Late Delinquency in Adolescents: The Role of Desire for Autonomy and Deviant Peers Association

Ivana Vrselja


For a long time, delinquency that appears in the adolescent
period, so-called late delinquency, has been neglected in
research. Based on Moffitt's late delinquency theory (1993),
the goal of this paper was to explore whether desire for
autonomy and deviant peers association, and their
interaction, are significant predictors of a late delinquents
group, separate for boys and girls. Analyzed data were
gathered on 425 students (303 boys) from eight high schools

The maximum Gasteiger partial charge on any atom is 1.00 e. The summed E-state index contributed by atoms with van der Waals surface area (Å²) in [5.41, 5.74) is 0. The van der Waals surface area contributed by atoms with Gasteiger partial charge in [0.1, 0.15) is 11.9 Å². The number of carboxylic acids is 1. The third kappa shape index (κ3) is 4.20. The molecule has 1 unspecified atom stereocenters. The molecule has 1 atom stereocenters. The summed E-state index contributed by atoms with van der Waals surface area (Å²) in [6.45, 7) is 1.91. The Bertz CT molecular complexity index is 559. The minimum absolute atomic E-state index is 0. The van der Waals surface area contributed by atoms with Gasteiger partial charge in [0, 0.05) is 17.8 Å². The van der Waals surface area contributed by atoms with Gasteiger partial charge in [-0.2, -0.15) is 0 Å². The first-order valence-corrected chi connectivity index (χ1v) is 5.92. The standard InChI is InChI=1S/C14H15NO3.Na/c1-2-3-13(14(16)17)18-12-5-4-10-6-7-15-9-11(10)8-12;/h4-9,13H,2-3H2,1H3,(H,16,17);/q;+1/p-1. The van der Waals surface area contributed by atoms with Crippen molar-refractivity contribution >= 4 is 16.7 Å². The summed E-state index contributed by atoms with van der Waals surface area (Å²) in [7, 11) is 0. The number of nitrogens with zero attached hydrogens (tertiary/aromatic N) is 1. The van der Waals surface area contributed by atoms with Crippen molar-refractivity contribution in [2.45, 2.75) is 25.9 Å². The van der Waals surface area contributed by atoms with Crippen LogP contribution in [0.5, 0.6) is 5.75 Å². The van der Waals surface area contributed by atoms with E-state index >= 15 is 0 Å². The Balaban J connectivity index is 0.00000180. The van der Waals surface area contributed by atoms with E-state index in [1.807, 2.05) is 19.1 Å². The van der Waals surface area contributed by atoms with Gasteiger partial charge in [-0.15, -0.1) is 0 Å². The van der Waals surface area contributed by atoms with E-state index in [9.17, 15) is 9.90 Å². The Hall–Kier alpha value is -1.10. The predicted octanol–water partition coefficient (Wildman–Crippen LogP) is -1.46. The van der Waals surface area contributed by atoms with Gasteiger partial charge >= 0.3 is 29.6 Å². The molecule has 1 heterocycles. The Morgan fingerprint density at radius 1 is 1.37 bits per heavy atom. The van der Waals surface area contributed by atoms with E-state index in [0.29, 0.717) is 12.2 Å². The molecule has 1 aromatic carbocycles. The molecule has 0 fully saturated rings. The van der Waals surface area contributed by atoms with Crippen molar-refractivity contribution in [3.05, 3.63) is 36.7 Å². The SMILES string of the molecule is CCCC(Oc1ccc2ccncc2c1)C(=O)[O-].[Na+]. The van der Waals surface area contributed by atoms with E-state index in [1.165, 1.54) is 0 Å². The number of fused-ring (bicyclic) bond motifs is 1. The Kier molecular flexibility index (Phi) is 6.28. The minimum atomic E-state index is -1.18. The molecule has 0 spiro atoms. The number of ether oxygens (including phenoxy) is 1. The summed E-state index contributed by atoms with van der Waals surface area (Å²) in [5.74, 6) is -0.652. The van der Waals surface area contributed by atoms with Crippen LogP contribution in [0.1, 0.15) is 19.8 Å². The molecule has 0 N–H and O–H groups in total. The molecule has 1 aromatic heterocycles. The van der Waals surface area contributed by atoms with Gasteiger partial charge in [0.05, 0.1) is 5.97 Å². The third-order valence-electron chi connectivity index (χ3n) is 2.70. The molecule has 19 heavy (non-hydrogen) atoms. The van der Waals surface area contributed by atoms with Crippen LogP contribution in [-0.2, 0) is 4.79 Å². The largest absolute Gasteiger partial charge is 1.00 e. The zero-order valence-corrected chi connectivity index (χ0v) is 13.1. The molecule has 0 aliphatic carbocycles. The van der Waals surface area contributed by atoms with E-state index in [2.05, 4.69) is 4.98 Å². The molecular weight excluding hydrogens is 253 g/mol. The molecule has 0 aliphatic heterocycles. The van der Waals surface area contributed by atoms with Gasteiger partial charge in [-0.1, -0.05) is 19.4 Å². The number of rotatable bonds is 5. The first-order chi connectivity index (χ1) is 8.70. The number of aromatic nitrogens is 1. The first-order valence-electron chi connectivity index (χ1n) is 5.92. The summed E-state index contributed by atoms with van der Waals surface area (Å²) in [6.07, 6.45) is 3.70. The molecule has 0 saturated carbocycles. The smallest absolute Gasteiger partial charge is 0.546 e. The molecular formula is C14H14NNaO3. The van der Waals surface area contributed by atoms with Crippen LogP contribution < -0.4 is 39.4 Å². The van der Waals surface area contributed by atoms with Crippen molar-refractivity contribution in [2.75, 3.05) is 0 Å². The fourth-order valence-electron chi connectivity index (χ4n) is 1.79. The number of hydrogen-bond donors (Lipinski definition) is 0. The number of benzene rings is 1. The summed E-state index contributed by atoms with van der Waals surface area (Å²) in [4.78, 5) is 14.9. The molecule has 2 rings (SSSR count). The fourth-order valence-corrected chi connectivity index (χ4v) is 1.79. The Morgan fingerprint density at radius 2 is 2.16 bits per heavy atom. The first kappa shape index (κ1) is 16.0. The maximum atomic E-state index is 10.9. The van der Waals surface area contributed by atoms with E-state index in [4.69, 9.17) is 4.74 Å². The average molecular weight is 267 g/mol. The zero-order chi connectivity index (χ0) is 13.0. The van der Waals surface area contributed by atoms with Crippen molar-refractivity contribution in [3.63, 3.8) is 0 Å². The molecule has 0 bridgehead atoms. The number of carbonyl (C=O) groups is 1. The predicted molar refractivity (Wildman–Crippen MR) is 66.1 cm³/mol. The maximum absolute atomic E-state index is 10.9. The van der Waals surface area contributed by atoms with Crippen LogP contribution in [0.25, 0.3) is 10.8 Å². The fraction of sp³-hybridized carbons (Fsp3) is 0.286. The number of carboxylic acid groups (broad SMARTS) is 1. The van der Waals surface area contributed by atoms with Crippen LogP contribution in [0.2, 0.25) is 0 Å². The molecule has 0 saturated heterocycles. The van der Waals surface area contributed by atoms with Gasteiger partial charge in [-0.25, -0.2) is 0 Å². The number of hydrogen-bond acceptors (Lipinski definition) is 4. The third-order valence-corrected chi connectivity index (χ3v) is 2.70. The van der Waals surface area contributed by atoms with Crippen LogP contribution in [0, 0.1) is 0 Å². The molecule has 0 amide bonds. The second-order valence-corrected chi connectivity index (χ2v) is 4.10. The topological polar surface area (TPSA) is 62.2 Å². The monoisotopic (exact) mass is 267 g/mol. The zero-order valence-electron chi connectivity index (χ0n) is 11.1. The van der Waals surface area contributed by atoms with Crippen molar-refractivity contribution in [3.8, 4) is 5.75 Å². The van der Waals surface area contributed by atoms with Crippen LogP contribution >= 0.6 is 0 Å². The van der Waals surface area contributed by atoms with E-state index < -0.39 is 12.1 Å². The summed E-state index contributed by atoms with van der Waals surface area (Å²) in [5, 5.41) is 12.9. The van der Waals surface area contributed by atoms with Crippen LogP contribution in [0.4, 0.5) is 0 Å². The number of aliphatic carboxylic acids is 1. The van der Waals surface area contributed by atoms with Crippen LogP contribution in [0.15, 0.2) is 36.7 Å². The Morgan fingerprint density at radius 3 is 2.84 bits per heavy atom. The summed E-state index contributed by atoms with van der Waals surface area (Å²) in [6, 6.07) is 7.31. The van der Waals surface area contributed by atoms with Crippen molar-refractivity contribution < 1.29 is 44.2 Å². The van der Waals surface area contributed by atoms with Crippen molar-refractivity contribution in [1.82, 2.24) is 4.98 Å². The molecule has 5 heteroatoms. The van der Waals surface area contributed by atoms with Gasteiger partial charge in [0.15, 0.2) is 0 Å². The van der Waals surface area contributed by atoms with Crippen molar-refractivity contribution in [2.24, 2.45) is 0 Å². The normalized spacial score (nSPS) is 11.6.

located in the City of Zagreb, aged between 15 and 17.
Participants rated their desire for autonomy, and they filled
out a questionnaire which measures their association with
deviant peers, as well as self-reported risk and delinquent
behaviors questionnaire. The results of hierarchical binary
logistic analysis showed that the increased desire for
autonomy and deviant peers association are significant
predictors of a late delinquents group on both samples.
However, moderation analyses showed that the interaction of
these two variables is not significant in predicting a late
delinquents group in the sample of boys, nor in the sample
of girls. The results represent a significant contribution to the
existing knowledge gap on the risk factors of late


late delinquency; desire for autonomy; deviant peers

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Print ISSN 1330-0288 | Online ISSN 1848-6096